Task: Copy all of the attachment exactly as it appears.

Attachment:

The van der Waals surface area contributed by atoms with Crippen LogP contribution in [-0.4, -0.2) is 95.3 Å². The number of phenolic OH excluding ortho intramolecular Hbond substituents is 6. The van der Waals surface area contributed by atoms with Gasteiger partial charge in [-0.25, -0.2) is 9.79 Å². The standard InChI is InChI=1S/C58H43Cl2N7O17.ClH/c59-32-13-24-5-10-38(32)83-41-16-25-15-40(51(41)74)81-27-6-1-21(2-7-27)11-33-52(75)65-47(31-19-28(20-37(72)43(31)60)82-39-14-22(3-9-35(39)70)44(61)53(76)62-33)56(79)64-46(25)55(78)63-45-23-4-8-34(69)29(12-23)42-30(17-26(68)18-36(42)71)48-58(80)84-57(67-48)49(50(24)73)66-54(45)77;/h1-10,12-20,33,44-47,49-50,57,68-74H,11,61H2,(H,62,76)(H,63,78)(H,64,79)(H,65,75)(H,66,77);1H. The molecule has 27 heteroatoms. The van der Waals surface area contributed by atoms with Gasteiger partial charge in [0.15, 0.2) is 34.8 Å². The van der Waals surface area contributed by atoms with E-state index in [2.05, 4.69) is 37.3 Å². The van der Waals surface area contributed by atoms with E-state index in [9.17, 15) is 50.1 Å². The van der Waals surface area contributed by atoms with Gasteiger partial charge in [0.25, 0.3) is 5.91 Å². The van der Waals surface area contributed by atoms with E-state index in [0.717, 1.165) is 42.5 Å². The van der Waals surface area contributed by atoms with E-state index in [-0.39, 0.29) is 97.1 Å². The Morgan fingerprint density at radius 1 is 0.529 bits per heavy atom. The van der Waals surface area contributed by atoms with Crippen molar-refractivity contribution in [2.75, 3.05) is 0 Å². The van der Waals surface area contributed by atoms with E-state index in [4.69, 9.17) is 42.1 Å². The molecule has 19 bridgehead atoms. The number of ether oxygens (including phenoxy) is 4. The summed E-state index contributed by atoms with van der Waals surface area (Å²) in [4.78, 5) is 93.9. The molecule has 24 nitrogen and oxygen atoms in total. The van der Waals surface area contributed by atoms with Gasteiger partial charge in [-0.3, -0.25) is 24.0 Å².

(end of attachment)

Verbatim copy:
The van der Waals surface area contributed by atoms with Crippen LogP contribution in [-0.4, -0.2) is 95.3 Å². The number of phenolic OH excluding ortho intramolecular Hbond substituents is 6. The van der Waals surface area contributed by atoms with Gasteiger partial charge in [-0.25, -0.2) is 9.79 Å². The standard InChI is InChI=1S/C58H43Cl2N7O17.ClH/c59-32-13-24-5-10-38(32)83-41-16-25-15-40(51(41)74)81-27-6-1-21(2-7-27)11-33-52(75)65-47(31-19-28(20-37(72)43(31)60)82-39-14-22(3-9-35(39)70)44(61)53(76)62-33)56(79)64-46(25)55(78)63-45-23-4-8-34(69)29(12-23)42-30(17-26(68)18-36(42)71)48-58(80)84-57(67-48)49(50(24)73)66-54(45)77;/h1-10,12-20,33,44-47,49-50,57,68-74H,11,61H2,(H,62,76)(H,63,78)(H,64,79)(H,65,75)(H,66,77);1H. The molecule has 27 heteroatoms. The van der Waals surface area contributed by atoms with Gasteiger partial charge in [0.15, 0.2) is 34.8 Å². The van der Waals surface area contributed by atoms with E-state index in [2.05, 4.69) is 37.3 Å². The van der Waals surface area contributed by atoms with E-state index in [9.17, 15) is 50.1 Å². The van der Waals surface area contributed by atoms with Gasteiger partial charge in [0.25, 0.3) is 5.91 Å². The van der Waals surface area contributed by atoms with E-state index in [0.717, 1.165) is 42.5 Å². The van der Waals surface area contributed by atoms with E-state index in [-0.39, 0.29) is 97.1 Å². The Morgan fingerprint density at radius 1 is 0.529 bits per heavy atom. The van der Waals surface area contributed by atoms with Crippen molar-refractivity contribution in [2.75, 3.05) is 0 Å². The van der Waals surface area contributed by atoms with E-state index in [4.69, 9.17) is 42.1 Å². The molecule has 19 bridgehead atoms. The number of ether oxygens (including phenoxy) is 4. The summed E-state index contributed by atoms with van der Waals surface area (Å²) in [4.78, 5) is 93.9. The molecule has 24 nitrogen and oxygen atoms in total. The van der Waals surface area contributed by atoms with Gasteiger partial charge in [-0.3, -0.25) is 24.0 Å².